Tuesday, March 24, 2009
How long into the Bouledogue tout noir's 2009 racing season would it take before we marked up our first win? Thirty minutes or the duration of the first women's race of Kevin's Crit Series, a week-long escapade into south side bike racing.
It was only appropriate that the women's race came down to a duel between riders on sister teams: Janette of the All Blacks and Sophia of team Tati (supported by the tactical genius of Tati's J ). Although Janette did the early work, it was Sophia who ultimately split the field with a well-timed attack. As Janette dragged the lead group of three around the course, concern grew that she might be burning the candle wax at every end. But those thoughts were incorrect. During the last lap Rho managed to attack, get caught, and (with perfect advice from team mates Val and Josh) won the sprint by several bike lengths.
Rho recapped the final lap: "The bell rang. I kept pushing through the wind, rounded the corner...and powered. I knew it'd be me or Sophia at that point... saw Val screaming by the final turn. I took it sharp, put my head down into the wind, and hammered. Looked like I won."
Half Acre Cycling deserves much credit for putting the Kevin's Crit Series together. It was a smart, fun, and well-timed idea; and we can't thank you enough for taking the time to put it all together.
Sunday, March 8, 2009
While inspecting the latest shipment of team bikes for team all black, my attention was immediately drawn to what is probably the best aluminum bike on the market and the best-kept secret in bicycle manufacturing today. I love carbon-fiber bikes, but the Storck Vision Light is the most drool-worthy frame drawn from the element with a standard atomic weight of 26.9815386(8).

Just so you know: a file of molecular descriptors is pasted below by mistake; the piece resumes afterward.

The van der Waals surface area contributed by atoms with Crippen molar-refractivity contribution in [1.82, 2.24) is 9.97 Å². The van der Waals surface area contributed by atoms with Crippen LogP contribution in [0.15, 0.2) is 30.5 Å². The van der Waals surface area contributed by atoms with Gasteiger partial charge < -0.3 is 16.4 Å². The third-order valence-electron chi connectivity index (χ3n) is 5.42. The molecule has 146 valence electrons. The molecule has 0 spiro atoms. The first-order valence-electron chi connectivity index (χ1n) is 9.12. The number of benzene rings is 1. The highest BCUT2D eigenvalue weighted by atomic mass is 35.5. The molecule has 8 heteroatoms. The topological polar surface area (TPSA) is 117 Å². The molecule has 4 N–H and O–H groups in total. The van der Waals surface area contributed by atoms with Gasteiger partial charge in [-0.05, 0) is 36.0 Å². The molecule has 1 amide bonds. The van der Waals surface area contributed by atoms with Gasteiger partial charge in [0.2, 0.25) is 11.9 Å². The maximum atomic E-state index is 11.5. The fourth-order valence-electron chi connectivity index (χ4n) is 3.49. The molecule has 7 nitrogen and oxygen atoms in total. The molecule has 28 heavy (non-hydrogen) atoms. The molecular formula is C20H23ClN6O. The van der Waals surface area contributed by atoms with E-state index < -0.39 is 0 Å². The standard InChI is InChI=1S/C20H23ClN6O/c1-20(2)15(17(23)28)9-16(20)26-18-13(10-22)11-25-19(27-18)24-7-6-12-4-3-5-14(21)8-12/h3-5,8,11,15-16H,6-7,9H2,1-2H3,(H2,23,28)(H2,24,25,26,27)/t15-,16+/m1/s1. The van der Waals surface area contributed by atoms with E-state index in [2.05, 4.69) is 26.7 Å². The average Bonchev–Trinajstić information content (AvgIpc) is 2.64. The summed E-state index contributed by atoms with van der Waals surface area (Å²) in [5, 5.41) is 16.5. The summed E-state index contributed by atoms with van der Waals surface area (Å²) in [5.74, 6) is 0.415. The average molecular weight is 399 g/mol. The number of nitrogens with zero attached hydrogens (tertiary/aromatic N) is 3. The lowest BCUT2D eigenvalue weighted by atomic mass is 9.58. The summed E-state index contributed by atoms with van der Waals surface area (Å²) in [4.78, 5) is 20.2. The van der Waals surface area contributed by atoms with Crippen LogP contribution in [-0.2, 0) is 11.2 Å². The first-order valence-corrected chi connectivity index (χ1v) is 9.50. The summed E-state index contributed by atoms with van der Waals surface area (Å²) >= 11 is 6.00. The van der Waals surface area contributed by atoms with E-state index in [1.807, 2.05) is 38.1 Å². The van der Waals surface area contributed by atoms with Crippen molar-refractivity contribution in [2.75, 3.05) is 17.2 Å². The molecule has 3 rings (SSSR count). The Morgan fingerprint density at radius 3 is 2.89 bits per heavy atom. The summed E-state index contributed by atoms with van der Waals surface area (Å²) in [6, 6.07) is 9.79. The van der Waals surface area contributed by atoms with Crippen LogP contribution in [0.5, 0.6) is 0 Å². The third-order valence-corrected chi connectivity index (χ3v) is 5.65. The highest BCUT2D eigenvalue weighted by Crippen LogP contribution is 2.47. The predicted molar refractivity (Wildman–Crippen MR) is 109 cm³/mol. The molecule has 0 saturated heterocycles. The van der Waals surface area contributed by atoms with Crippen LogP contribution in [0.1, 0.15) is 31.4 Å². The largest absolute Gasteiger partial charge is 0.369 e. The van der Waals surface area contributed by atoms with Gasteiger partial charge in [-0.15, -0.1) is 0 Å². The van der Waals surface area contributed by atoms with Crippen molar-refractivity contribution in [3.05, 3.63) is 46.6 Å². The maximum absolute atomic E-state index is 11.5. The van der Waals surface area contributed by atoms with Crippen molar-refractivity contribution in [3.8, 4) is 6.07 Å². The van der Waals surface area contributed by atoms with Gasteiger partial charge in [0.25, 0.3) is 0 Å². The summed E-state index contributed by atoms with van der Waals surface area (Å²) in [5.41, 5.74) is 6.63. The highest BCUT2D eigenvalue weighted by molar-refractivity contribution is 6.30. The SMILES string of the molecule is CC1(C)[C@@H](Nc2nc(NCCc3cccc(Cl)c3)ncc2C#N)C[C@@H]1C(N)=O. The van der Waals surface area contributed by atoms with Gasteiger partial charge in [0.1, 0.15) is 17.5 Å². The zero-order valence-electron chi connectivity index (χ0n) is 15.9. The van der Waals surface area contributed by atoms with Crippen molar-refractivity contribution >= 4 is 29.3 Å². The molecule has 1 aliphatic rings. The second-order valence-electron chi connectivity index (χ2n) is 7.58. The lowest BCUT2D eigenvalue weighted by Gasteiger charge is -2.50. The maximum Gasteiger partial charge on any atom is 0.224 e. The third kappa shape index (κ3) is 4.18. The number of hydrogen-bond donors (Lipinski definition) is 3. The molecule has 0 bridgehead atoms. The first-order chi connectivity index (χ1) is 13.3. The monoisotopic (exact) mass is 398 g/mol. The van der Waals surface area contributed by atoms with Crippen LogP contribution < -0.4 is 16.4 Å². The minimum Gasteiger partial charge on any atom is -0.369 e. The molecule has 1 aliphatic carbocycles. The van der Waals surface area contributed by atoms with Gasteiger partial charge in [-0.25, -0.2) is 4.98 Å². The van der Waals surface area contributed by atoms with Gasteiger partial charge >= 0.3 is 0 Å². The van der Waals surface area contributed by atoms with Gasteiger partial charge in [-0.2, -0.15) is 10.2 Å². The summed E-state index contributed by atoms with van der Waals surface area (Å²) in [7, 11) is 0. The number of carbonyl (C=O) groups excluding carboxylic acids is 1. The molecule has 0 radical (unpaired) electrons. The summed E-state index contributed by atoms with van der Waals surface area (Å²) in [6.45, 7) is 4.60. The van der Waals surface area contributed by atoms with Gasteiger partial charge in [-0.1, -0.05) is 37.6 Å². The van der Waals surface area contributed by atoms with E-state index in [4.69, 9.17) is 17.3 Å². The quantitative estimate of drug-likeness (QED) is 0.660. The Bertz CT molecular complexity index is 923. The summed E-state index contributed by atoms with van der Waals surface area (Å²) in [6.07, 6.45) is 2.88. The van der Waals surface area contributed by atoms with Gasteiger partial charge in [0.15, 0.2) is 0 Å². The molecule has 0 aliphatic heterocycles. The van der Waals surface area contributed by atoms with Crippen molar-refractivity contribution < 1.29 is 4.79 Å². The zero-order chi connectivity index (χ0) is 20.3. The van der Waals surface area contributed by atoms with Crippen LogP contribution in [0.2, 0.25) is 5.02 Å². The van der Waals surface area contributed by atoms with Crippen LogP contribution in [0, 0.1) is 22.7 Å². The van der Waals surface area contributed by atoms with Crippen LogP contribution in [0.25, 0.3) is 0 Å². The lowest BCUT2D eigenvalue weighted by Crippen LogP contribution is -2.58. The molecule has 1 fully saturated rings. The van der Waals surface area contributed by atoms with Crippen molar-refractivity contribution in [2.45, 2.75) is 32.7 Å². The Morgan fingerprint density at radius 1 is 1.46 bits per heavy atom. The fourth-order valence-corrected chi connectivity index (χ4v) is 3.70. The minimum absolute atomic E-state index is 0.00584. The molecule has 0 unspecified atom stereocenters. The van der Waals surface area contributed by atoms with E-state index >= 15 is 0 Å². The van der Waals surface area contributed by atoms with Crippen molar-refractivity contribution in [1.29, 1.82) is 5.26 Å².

The tubes are brawny and do not feel as if they are made out of soda-cans like many other aluminum bikes. It has an anodized black finish that is very durable and white graphics that make for a stunning and timeless look. Storck also uses a type of double-pass welds that no other bike company can do. As a result, the welds do not need filing, which results in a much stronger joint.
With all these points aside, I believe that quality of manufacturing can often be measured in the care put into small features, and I usually look at the construction of a bike's dropouts for some sense of the engineering invested. Most bike manufacturers will use dropouts made by stamping out a flat piece of metal. They take a thick bit of aluminum and then cut some holes out of it: easy and cheap. However, take a look at the dropouts of the Storck Vision Light:They definitely do not look cheap, nor will those internal ribs allow your rear wheel to twist the rest of the bike like a flat dropout might.
The Vision Light also has the cleanest and most appealing cable-stops that I have ever seen, and they use the same stops on their more expensive carbon frames.Photographs do not do this bike any justice, and you will just have to see it for yourself. With a pair of deep-dish carbon wheels, the Vision Light would probably be the best criterium bike on the market (and relatively cheap). It is built to race, and you can only find it at Tati.